Study Abroad definitely has a long-lasting impact, and Richard Wilkinson, UWT Associate Vice Chancellor for Organizational Effectiveness and Development, is proof of just how transformative an undergraduate experience can be! Deciding to go to Japan for a whole year during his junior year at California State University, Los Angeles, Mr. Wilkinson was able to experience a culture vastly different from his own and have the adventure of a lifetime, encouraging him to expand his horizons and look at the world in a whole new way. “There were too many experiences that I might not have experienced had I stayed put!”
How does Study Abroad still have an impact on your life today?
It is easy to tell that Mr. Wilkinson’s study abroad is still a source of great joy for him as his face lit up and maintained an aura of excitement during our conversation. Having studied abroad in the early ‘70s, Mr. Wilkinson has managed to maintain excellent friendships he made during his year in Japan. “When I talk with my dear friend Dr. Yamamodo, we are able to pick up right where we left off, making jokes and reminisce. This deep connection is a reminder of one the most exciting years of my life!” Mr. Wilkinson has several friendships he maintains from his study abroad, and he says this is one of the major benefits impacting him today. However, there are many other skills that come from spending twelve whole months in a foreign country. Mr. Wilkinson took every opportunity he could, even spending a month on a dairy farm where he was only able to communicate in Japanese. “For me, my study abroad was mostly about travel—I wanted to make the most of my time!” Of course, he completed his homework and attended classes, but he admits he was not a stellar student when he attended college during his 20’s—even at home. Mr. Wilkinson states that the most rewarding thing about studying abroad [for anyone, really] is that it gets you out of your rut. You’re able to see things and do things that you wouldn’t do at home because we seem to tell ourselves that it can wait for someday. When you’re abroad for a limited amount of time, your ‘somedays’ are limited, so there’s less hesitating and more doing.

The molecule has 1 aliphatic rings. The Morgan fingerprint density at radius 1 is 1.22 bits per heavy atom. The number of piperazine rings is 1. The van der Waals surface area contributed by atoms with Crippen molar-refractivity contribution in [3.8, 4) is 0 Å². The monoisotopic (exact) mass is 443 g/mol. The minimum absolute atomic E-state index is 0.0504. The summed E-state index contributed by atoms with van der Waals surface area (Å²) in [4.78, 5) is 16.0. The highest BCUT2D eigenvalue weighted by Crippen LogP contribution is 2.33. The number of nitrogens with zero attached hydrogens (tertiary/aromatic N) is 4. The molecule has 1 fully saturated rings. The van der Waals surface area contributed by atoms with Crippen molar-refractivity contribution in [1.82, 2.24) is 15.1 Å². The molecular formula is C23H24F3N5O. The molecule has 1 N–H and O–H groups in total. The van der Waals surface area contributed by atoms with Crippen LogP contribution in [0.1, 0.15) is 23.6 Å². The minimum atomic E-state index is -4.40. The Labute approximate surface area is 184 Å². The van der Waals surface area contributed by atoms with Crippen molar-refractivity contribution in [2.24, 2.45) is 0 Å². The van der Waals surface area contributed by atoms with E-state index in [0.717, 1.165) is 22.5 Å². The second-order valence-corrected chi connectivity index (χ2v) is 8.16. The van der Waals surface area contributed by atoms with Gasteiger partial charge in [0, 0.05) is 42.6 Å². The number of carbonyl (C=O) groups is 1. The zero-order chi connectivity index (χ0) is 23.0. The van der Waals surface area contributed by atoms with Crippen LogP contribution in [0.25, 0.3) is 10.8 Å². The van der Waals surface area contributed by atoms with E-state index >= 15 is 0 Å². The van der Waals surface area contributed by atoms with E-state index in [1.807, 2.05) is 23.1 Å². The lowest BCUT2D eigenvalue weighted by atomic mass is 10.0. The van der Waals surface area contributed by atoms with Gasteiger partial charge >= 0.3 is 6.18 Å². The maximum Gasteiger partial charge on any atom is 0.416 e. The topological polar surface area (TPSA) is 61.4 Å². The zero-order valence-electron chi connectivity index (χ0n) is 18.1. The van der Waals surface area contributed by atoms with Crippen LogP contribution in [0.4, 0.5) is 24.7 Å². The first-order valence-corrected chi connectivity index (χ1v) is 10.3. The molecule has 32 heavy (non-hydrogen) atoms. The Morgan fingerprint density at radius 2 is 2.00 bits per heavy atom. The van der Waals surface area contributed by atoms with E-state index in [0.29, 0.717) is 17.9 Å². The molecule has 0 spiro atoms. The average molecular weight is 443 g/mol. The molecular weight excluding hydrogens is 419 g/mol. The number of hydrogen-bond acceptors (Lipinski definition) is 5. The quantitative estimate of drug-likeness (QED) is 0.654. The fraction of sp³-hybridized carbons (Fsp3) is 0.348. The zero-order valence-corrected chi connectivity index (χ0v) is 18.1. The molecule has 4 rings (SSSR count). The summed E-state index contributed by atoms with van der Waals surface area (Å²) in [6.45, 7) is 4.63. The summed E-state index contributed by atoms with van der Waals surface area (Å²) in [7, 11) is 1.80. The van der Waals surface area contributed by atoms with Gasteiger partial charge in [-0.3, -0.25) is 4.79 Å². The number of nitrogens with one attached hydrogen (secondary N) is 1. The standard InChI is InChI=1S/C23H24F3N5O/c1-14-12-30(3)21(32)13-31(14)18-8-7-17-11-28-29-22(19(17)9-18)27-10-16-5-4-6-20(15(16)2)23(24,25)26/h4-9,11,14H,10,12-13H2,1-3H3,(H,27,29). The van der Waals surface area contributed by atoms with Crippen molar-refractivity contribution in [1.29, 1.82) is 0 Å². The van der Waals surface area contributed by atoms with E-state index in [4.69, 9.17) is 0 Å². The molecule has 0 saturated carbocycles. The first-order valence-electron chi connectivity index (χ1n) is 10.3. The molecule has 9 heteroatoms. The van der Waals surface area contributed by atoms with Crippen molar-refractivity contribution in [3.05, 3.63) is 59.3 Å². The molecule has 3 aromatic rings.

Explain a situation you experienced abroad in which you gained a new skill:
Still in the stages of figuring out adulthood as a mere junior in college, Richard decided that going to Japan would be a fun way of discovering an emerging industry and new ally, but he also learned quite a bit about himself. Studying abroad in a decade void of many of the modern electronic conveniences made it next to impossible to contact people back home or get help via the internet in navigating an unknown culture, community and language. As result he had to rely on himself and friendship to get what he needed. The experience helped him gain basic problem solving skills like finding one’s way in unfamiliar landscapes, getting food, and all the other little life skills that are a part of becoming an adult. “I lived with a host family and the program director took really good care of us, but I still needed to take care of myself and as a result I earned quite a few essential life skills.” As mentioned above, Mr. Wilkinson decided to take on every opportunity he could manage, and as a result, he learned to play the Shamisen—a three stringed Japanese instrument. As well as practice in the martial art of Judo. Neither of these things were particularly long lasting upon his return, but he thoroughly enjoyed engaging in these opportunities while he was abroad.